Sophie Toscan du Plantier murder: Ian Bailey told to pay €115,000
A man convicted of the murder of a French film producer in Ireland in 1996 has been ordered to pay €115,000 (£102,000) by a French court.
Last month, a court in Paris convicted Ian Bailey, who is originally from Manchester, in absentia for the murder of Sophie Toscan du Plantier.
It has now ordered him to reimburse the French agency that compensated her family for her loss.
The 62-year-old was sentenced to 25 years in prison.
Irish authorities have twice refused to extradite Bailey, who has an address at the Prairie, Toormore, County Cork.
Bailey, who has always denied involvement in the murder, refused to present himself to the court in Paris and a warrant for his extradition is expected to be processed in the coming weeks.
Ms Toscan du Plantier was assaulted near a holiday home her husband had bought near Schull in west County Cork more than 22 years ago.
Her badly beaten body was discovered by neighbours in a laneway near the house on 23 December 1996.
Ms Toscan du Plantier's family used a provision in French law to sue the French state for compensation for her loss.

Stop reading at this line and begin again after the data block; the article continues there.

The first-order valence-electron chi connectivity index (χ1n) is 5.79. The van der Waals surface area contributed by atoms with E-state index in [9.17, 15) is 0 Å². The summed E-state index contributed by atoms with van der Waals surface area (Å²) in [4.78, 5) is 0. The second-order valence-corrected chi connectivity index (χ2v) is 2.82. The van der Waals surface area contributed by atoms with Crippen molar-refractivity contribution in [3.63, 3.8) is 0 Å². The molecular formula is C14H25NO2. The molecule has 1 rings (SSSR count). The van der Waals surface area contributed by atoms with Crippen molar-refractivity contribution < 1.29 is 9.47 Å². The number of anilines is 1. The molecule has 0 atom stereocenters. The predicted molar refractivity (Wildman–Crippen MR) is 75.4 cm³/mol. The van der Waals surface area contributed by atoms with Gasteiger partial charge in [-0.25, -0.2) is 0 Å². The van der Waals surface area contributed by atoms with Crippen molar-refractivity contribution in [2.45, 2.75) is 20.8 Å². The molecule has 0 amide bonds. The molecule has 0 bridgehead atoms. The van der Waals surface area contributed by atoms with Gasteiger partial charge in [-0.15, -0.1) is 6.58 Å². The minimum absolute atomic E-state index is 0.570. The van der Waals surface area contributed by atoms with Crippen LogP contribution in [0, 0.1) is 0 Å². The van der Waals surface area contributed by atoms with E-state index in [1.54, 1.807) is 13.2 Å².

The agency, the Fonds de Garantie, pays compensation to victims of crime or terrorism.
The family succeeded in its proceedings against the agency and, in March 2013, the High Court in Paris confirmed the terms of a settlement order between the parties.
The agency paid Ms Toscan du Plantier' parents, Georges and Marguerite Bouniol, €25,000 each, while her son, Peirre-Louis Baudey-Vignaud, received €30,000.
Her two brothers, Bertrand and Stéphane Bouniol, received €15,000 each, and her uncle, Jean-Pierre Gazeau, €5,000.
A French judge ordered Bailey to pay the Fonds de Garantie €115,000 to reimburse the agency for its outlay.
The court also cleared the way for Ms Toscan du Plantier's aunt, Marie-Madeleine Opalka, to claim €10,000 from the agency.